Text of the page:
m. Beernerdness: Congratulations, Magnify Brewing (Fairfield, N.J.), for brewing the second-best Saison I’ve tasted, next to The MMQB Saison from Harpoon Brewery in Boston. Magnify’s Saison, called Search Saison, was a gem I found last week eating with friends at De Novo, a restaurant near the Upper Montclair, N.J., train station, just up the street from where the King family lived for 18 years.

I don't dislike Saison beers, but I'm becoming more belligerent about Peter only drinking fruity or non-beer tasting beer. I feel Peter is a few steps away from recommending a Smirnoff Ice or a Mike's Hard Lemonade.

r. Caught a few minutes of the lyrical Vin Scully on Saturday night, waxing about Roberto Clemente. Scully pointed out Clemente was at his best against many Hall of Fame pitchers. Six homers off Sandy Koufax. Batted over .400 against Warren Spahn. Leave it to Scully to tell his viewers why Clemente, who just had a day across major league baseball last week, mattered.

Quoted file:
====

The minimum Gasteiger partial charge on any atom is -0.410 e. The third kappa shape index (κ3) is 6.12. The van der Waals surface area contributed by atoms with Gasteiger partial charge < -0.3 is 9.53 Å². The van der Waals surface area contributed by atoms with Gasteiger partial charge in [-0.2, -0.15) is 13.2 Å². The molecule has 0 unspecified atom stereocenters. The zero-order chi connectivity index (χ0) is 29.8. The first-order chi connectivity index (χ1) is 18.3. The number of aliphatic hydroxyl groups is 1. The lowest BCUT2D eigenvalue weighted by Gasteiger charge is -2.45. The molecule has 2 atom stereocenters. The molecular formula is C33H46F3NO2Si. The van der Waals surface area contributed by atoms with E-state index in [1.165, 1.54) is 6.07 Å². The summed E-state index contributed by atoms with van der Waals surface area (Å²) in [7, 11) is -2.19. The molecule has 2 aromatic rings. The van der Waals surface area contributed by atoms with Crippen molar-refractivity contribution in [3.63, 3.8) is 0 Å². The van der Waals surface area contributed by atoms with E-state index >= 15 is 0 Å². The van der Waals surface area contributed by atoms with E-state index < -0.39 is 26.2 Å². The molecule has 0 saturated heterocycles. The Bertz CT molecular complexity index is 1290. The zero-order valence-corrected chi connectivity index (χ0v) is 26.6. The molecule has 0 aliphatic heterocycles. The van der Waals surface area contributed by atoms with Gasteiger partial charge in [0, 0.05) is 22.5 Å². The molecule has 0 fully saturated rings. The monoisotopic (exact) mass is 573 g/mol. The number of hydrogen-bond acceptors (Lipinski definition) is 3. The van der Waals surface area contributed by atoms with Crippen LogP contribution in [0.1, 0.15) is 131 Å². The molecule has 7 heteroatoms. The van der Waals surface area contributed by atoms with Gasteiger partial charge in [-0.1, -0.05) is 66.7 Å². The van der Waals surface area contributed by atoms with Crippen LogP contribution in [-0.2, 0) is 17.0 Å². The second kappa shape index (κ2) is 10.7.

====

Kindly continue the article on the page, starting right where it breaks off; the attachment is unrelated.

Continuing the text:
Don't tell Jerry Green that Roberto Clemente mattered. He's angry that advanced statistics don't give Clemente the due that he deserves, even though Green has no idea how to use these advanced statistics to even determine whether his assertion is true or not. 

The Adieu Haiku

Bad day at the Linc.
The Eagles look like fool’s gold.
Chip Kelly, unbowed.

Every Monday is a bad day when I read Peter's Adieu Haiku. What would Peter expect Chip Kelly to say though? "Oh sure, I've made a shit-ton of personnel mistakes this offseason and I'm changing my entire offensive system because I'm a terrible coach who doesn't understand the difference in college and professional coaching"? Is that what Peter thinks Kelly would say?